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Comparing Costs


Take a walk through a supermarket or big-box store. What do you see? Three or four brands of O-shaped cereal. About a dozen brands of yogurt. And, since it’s October, there are probably shelves of Halloween candy. Which bag should you buy?

Sweet deal? A shopper compares candy prices at a wholesale store. The lowest total price is not always the best deal.


Well, the answer depends. Your family may have its favorites. If there’s a brand you like more than the others, you might be willing to pay a little extra for it. But when you don’t prefer one brand over another, the right move is to shop for the best price.

How do you Compare Prices?

Comparing prices, or comparison shopping, involves putting one item next to a similar item to figure out which one gives you more for your money. Because of the way things are packaged, this isn’t always easy. To figure out the better deal, check the unit price. It lets you see how much one measure of an item—like an ounce of candy—will cost you, so you can compare apples to apples. Often, stores show the unit price right on the shelf. If they don’t, you can calculate it yourself (see sidebar, “Candy Calculations”).

Price per unit isn’t the only consideration, however. Ask yourself how much you really need. Food waste is a huge problem. Americans throw away up to 40% of the food they buy, according to the U.S. Department of Agriculture. Sometimes, the food goes bad, or we just don’t want it. That’s why almost 160 billion pounds of uneaten food winds up in landfills each year. Before you buy, ask yourself: Do I really need 80 pieces of candy? If not, the 50-piece bag, for $5 less, becomes the better buy.

Brand Names Come at a Cost

Sometimes, what you’re paying for isn’t just the product in the package, it’s the brand name brand name EDRZAMBRANO—GETTY IMAGES a name that might be familiar, widely known, and/or seen in advertisements (noun) Christina will only eat peanut butter with brand name. on the package. That’s why many stores choose to offer a generic generic HERO IMAGES/GETTY IMAGES an item for sale that doesn't have a recognizable logo or brand name (noun) When shopping for ketchup, Emily always chooses a generic. , which might be just as good. In 2012, Consumer Reports asked people to taste brand-name products and compare them to generics, without knowing which was which. More than half the time, the generic brand was rated the same. And some consumers rated the generic even better.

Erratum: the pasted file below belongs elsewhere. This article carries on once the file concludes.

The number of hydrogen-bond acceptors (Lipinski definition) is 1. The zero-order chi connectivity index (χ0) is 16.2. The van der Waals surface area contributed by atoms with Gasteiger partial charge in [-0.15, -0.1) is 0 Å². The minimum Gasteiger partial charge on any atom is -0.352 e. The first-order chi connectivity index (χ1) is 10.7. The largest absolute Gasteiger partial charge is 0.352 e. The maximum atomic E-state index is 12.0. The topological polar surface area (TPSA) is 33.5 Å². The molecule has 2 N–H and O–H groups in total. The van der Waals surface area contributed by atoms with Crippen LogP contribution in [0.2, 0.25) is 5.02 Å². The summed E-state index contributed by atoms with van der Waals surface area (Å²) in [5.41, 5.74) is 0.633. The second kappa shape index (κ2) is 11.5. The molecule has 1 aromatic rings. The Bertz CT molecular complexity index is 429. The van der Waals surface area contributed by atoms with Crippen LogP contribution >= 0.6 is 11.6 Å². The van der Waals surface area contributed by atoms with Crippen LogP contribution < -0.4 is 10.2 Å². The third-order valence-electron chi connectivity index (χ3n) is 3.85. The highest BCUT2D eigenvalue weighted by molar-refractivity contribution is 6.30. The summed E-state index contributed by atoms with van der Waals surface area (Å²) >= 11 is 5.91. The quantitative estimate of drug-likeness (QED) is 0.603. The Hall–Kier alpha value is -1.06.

Max Levitte, founder and CEO of, explains that the companies that own name-brand products pay for research, product development, and a lot of marketing and advertising. The customer ultimately pays for those costs. “Beware of the bells and whistles,” Levitte warns. —By Simone Johnson

Candy Calculations

In a store, you might see a bag of candy that has 50 pieces for $6.99 right next to a bag that has 80 pieces of the same candy—same brand, same size—for $11.99. It’s easy to think “bigger bag, better deal.” But is that really true? You can calculate a unit price—in this case, a single piece of candy—to find out. Here’s how.

Take the total price of a bag and divide it by the number of pieces.

For the first bag:

$6.99 ÷ 50 = about $0.14 a piece.

For the second bag:

$11.99 ÷ 80 = about $0.15 a piece.

Each piece in the first bag costs about 14¢. Each piece in the second bag costs about 15¢. Saving one penny per piece adds up! The first bag is the better deal.

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Extra! Click here to read a related article from TIME for Kids.